This Backwards-Orbiting Asteroid Has Been Flirting With Death For A Million Years

Most asteroids orbit the Sun in a counterclockwise fashion, but a newly-discovered object nicknamed Bee-Zed goes against the grain, spinning around the Solar System the opposite way. Not only that, it frequently ventures within Jupiter's orbital space — putting it on a potential collision course with the gas giant and its 6000 co-orbiting asteroids.

The retrograde asteroid is shown in green. (Credit: Paul Weigert/Western University)

Of the millions of documented asteroids in the Solar System, a scant 82 of them, or 0.01 per cent, orbit the Sun in a retrograde motion. But as a new study in Nature points out, asteroid Bee-Zed, or 2015 BZ509, is exceptional even among these backwards-orbiting misfits. It has the distinction of being the only known retrograde object in the Solar System that shares its orbital plane with another planet, in this case mighty Jupiter.

What makes this celestial anomaly stranger still is that Jupiter is accompanied by 6000 "Trojan" asteroids, the vast majority of which follow the gas giant in a prograde orbit. Similar to a racecar driver going the wrong way around a track, Bee-Zed is careening towards these objects with each trip around the Sun. According to calculations made by Western University astronomer Paul Weigert, Bee-Zed has been doing this for at least a million years, amounting to tens of thousands of successful "laps" around the Sun. So far, it has emerged unscathed from these close encounters.

Bee-Zed's success may not be an accident. As noted in the study, Jupiter's gravity is causing the rogue asteroid to weave in and out of the planet's path each time the two objects pass. It's the only asteroid known to have this relationship with a planet, and this state of "synchronicity" should allow Bee-Zed to avoid a catastrophic collision with Jupiter for the next million years at least. This analysis is based on calculations and observations made with the Large Binocular Camera on the Large Binocular Telescope in Mt Graham, Arizona.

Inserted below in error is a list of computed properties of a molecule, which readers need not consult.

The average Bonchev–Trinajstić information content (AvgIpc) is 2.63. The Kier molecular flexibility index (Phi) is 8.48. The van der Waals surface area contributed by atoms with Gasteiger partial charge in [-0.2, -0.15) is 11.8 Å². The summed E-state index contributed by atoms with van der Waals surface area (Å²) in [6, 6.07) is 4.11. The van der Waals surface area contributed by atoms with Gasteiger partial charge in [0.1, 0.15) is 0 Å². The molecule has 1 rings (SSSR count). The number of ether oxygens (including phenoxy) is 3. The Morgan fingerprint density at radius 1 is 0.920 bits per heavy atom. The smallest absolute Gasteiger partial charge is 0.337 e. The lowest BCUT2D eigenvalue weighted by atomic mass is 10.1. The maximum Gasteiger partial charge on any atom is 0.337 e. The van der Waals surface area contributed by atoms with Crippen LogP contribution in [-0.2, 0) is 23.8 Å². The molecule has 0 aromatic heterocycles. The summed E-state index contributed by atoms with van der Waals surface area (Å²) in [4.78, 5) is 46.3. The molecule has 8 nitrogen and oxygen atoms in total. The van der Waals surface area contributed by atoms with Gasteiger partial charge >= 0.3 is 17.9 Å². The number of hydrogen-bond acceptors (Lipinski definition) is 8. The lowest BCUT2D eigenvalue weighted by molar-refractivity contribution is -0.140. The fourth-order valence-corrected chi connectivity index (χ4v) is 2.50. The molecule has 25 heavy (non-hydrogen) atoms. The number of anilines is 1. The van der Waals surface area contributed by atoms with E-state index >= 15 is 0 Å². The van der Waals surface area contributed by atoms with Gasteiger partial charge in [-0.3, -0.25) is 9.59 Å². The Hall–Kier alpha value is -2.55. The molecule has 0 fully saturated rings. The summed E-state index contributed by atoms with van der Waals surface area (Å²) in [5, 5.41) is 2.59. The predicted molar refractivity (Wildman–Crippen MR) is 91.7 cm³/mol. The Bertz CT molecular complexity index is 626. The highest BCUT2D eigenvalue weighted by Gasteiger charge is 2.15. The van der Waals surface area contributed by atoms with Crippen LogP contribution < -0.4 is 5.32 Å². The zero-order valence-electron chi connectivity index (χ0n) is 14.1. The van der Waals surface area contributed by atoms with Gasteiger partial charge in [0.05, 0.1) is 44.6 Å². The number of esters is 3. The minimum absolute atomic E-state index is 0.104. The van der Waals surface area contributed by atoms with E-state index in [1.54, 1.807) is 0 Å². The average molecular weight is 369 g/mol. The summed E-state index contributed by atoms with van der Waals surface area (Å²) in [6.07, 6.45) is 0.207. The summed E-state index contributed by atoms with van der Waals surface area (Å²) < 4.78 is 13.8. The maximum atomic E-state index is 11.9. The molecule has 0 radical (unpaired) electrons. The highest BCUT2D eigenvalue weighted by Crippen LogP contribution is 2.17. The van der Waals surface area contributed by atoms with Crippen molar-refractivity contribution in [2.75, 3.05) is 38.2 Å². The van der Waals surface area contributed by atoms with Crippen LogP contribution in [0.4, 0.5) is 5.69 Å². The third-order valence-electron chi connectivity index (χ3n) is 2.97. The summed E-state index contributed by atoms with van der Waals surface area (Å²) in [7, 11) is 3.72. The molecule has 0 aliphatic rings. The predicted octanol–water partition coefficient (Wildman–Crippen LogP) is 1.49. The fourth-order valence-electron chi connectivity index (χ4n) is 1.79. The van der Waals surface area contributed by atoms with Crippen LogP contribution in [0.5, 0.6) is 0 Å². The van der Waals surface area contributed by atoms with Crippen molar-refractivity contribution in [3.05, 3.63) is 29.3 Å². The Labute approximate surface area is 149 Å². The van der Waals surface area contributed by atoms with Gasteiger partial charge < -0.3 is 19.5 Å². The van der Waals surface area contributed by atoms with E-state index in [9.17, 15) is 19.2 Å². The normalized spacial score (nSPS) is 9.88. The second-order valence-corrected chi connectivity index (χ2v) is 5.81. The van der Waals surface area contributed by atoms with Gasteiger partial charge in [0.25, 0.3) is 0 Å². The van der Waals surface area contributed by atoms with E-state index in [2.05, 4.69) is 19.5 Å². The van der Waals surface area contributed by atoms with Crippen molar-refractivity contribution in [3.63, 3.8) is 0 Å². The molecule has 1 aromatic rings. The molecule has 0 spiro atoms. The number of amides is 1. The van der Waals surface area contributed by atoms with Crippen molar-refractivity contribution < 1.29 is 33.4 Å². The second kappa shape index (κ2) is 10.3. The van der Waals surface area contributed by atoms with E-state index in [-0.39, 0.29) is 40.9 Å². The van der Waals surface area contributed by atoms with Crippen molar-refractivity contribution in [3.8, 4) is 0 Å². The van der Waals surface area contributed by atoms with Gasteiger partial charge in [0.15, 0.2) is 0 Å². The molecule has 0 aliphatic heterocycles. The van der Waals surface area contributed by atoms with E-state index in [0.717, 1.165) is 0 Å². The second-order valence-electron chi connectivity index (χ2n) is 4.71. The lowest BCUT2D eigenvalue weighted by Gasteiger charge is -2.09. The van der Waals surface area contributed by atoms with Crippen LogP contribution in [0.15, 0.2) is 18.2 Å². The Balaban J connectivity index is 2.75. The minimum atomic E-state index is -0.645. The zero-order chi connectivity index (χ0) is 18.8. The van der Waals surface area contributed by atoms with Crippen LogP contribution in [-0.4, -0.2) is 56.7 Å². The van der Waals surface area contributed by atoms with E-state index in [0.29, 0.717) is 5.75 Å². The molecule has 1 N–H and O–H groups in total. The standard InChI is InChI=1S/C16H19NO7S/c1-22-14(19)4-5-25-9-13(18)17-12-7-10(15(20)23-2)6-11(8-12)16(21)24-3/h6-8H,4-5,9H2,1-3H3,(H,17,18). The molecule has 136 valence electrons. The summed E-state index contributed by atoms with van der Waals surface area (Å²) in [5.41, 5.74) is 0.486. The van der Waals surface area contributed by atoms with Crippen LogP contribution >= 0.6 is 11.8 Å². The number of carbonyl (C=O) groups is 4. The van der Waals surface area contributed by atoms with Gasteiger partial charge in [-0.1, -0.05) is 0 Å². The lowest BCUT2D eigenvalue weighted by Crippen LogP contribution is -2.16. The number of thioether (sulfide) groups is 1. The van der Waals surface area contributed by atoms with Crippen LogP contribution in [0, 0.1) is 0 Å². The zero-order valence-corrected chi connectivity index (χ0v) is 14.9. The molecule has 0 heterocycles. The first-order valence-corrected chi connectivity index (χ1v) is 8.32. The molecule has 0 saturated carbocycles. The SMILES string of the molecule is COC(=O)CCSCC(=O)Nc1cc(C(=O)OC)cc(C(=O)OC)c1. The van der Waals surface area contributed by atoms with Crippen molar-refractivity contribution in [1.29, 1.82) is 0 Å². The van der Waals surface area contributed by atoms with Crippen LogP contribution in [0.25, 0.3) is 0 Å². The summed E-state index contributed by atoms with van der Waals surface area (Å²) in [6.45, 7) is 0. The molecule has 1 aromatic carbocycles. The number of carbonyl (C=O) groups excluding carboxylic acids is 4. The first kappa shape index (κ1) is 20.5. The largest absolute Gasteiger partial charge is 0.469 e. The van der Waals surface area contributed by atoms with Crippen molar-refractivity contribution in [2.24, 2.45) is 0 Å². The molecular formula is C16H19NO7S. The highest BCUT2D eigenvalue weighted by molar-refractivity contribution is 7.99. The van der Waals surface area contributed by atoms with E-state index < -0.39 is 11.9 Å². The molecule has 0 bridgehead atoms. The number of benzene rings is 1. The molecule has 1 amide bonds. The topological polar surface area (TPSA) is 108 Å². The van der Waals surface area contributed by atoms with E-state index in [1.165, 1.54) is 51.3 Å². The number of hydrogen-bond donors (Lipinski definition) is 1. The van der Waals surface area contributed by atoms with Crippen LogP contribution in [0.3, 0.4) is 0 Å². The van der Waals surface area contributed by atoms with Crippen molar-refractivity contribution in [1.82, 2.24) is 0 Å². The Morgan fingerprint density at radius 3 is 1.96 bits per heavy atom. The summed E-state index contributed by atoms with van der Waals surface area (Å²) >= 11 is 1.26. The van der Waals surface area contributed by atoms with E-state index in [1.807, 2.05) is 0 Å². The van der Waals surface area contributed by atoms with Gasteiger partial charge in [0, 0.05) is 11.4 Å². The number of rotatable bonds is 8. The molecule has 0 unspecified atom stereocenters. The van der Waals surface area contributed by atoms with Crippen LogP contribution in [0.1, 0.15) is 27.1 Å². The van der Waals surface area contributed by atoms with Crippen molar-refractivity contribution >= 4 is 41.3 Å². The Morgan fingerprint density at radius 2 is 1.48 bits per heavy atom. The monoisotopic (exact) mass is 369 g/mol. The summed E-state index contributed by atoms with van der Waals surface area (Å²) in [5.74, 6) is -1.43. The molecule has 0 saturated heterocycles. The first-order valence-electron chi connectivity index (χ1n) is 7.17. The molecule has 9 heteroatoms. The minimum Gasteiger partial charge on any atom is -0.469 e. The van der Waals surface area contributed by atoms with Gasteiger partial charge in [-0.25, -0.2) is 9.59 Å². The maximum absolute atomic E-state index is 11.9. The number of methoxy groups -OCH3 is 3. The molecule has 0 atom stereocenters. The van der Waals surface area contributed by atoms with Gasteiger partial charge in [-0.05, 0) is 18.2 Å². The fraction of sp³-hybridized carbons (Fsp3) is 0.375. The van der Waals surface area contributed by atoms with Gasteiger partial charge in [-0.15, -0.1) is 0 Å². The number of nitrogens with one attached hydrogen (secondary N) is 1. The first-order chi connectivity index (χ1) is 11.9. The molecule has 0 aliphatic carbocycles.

With each orbit Bee-Zed and Jupiter make around the Sun, the retrograde object passes once inside and once outside the gas giant. This results in two opposing gravitational nudges that keeps the object on a safe path. Even though Bee-Zed crosses Jupiter's orbital plane, it never actually gets too close; the nearest the two objects get to each other is about 175 million km, roughly the distance between Earth and the Sun. So for Bee-Zed, it's like playing "chicken" with a massive truck — but the space rock only ventures onto its path when the truck is still far, far away.

The asteroid may not smash into Jupiter any time soon, but it's less clear if Bee-Zed will smash into one of the Trojans.

"We don't know where all Jupiter's Trojans are yet so we can't definitely determine the odds," Weigert told Gizmodo. "Given their relative sizes and the volume of space they orbit within, the odds are only about one in one billion of a collision each time BZ goes around its orbit. So the chances of BZ colliding with another Trojan asteroid are small. But the Trojan asteroids don't have the same 'dynamical protection mechanism' that protects BZ from collisions with Jupiter: They just have to trust in luck."

Not much is known about Bee-Zed, which was discovered by the Panoramic Survey Telescope And Rapid Response System (Pan-STARRS) in 2015. And although astronomers presume it to be a rocky asteroid, they aren't even entirely sure — it could be an ice-covered comet. In fact, it may have originated from the same place as Halley's Comet, perhaps the most famous retrograde object in the Solar System.

[Nature]

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